• Paul had prophetic powers, but he did not understand literally all mysteries and all knowledge.
  • Paul had great faith, but he never actually moved mountains.
  • Paul gave a lot, but he did not give away literally all that he had.
  • Paul suffered bodily persecution, but he was not actually burned.

In all these examples, Paul’s focus was on the fact that love is better. Even if he was given far greater gifts than he had already been given, love would still be better.

If we are to be consistent, we must interpret the first verse in the same manner.

  • Paul spoke in different human languages, but he did not speak in angelic languages.

He was not saying that he spoke an angelic tongue. Quite the opposite! He said that even if he could, it would just be useless noise without love.

We can thus conclusively say that the gift of tongues is not an angelic tongue. Rather, it is the ability to speak in human languages one does not know.

Love Never Ends

Love never ends. But as for prophecies, they will come to an end; as for languages, they will cease; as for knowledge, it will come to an end. For we know in part, and we prophesy in part. But when the perfect comes, the partial will come to an end. (1 Corinthians 13:8–10, HCSB)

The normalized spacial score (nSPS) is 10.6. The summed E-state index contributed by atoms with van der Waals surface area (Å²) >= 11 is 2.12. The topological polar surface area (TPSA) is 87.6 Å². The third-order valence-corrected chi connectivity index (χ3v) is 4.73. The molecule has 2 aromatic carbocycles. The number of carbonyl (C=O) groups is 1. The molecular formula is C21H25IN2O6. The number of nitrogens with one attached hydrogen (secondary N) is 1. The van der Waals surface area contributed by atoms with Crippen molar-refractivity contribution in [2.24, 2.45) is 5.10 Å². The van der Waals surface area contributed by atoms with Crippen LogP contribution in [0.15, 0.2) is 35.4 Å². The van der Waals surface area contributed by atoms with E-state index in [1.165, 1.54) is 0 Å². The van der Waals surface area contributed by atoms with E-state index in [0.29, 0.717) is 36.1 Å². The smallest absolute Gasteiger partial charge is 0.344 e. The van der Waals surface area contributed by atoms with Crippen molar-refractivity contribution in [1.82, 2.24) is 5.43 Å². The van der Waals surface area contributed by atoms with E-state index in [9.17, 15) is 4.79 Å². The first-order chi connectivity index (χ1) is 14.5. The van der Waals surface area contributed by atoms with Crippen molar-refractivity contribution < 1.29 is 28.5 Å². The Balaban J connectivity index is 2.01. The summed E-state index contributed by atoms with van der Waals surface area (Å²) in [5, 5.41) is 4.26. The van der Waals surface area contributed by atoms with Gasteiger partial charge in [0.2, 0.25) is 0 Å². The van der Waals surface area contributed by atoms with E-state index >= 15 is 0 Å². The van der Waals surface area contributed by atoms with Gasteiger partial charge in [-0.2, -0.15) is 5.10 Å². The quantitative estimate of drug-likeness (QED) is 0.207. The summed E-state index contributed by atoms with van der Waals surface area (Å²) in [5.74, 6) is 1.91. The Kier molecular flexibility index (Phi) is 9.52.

Paul continued talking about love. Love (and the Corinthians’ need for it) is the whole point of Paul’s discourse here. The gift of tongues was frankly a side issue, its abuse stemming from a lack of love.

These gifts will end at some point. I have previously written about why I do not believe this has happened yet. But love will never end.

Tomorrow, I will cover chapter 14, where Paul gave more specific instruction to the Corinthians regarding their abuse of these gifts.

Spiritual Gifts Series

  1. Why I Am Not a Cessationist
  2. Why I Am Not a Charismatic
  3. The Gift of Tongues in Acts
  4. The Gift of Tongues in 1 Corinthians 12–13
  5. The Gift of Tongues in 1 Corinthians 14

What Do You Think?

Have you looked at the gift of tongues like this before? Does seeing the pattern Paul followed at the beginning of chapter 13 help to explain the angelic tongues? Do you agree that Paul’s emphasis was on love rather than tongues?

Share your thoughts in the comments below. And if you enjoyed this post, please share it with your friends.